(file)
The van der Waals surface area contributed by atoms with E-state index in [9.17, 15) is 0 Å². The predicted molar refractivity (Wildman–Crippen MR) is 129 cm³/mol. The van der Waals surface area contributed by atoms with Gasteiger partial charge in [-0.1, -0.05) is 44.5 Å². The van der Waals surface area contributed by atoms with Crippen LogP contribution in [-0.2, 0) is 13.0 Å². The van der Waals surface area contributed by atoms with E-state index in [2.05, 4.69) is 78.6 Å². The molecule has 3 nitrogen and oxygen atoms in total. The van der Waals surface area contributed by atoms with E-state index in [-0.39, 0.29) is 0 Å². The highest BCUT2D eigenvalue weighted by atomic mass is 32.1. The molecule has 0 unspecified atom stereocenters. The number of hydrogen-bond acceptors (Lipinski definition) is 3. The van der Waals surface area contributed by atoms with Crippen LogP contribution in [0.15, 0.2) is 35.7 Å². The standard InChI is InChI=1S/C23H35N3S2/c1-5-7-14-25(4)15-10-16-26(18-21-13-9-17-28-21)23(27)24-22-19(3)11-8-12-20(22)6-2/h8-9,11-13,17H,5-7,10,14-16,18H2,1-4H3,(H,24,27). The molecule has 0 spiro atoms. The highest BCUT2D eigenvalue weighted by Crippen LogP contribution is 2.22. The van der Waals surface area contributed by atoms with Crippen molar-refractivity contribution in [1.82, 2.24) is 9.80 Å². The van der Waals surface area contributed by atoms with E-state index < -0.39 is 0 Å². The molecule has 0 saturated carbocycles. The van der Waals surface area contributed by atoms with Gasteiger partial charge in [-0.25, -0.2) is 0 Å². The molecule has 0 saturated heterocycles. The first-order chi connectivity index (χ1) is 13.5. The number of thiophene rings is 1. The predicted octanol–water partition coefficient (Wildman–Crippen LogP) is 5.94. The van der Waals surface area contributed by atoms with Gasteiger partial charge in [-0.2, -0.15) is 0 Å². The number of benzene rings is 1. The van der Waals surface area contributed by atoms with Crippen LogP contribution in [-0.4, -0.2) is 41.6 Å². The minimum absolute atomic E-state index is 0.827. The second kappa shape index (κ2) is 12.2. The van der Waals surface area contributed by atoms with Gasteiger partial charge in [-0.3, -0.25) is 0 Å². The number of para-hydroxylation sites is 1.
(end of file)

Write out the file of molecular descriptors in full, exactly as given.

The van der Waals surface area contributed by atoms with E-state index in [9.17, 15) is 0 Å². The predicted molar refractivity (Wildman–Crippen MR) is 129 cm³/mol. The van der Waals surface area contributed by atoms with Gasteiger partial charge in [-0.1, -0.05) is 44.5 Å². The van der Waals surface area contributed by atoms with Crippen LogP contribution in [-0.2, 0) is 13.0 Å². The van der Waals surface area contributed by atoms with E-state index in [2.05, 4.69) is 78.6 Å². The molecule has 3 nitrogen and oxygen atoms in total. The van der Waals surface area contributed by atoms with E-state index in [-0.39, 0.29) is 0 Å². The highest BCUT2D eigenvalue weighted by atomic mass is 32.1. The molecule has 0 unspecified atom stereocenters. The number of hydrogen-bond acceptors (Lipinski definition) is 3. The van der Waals surface area contributed by atoms with Crippen LogP contribution in [0.15, 0.2) is 35.7 Å². The standard InChI is InChI=1S/C23H35N3S2/c1-5-7-14-25(4)15-10-16-26(18-21-13-9-17-28-21)23(27)24-22-19(3)11-8-12-20(22)6-2/h8-9,11-13,17H,5-7,10,14-16,18H2,1-4H3,(H,24,27). The molecule has 0 spiro atoms. The highest BCUT2D eigenvalue weighted by Crippen LogP contribution is 2.22. The van der Waals surface area contributed by atoms with Crippen molar-refractivity contribution in [1.82, 2.24) is 9.80 Å². The van der Waals surface area contributed by atoms with E-state index < -0.39 is 0 Å². The molecule has 0 saturated carbocycles. The van der Waals surface area contributed by atoms with Gasteiger partial charge in [-0.25, -0.2) is 0 Å². The molecule has 0 saturated heterocycles. The first-order chi connectivity index (χ1) is 13.5. The number of thiophene rings is 1. The predicted octanol–water partition coefficient (Wildman–Crippen LogP) is 5.94. The van der Waals surface area contributed by atoms with Gasteiger partial charge in [-0.2, -0.15) is 0 Å². The number of benzene rings is 1. The van der Waals surface area contributed by atoms with Crippen LogP contribution in [-0.4, -0.2) is 41.6 Å². The minimum absolute atomic E-state index is 0.827. The second kappa shape index (κ2) is 12.2. The van der Waals surface area contributed by atoms with Gasteiger partial charge in [-0.3, -0.25) is 0 Å². The number of para-hydroxylation sites is 1.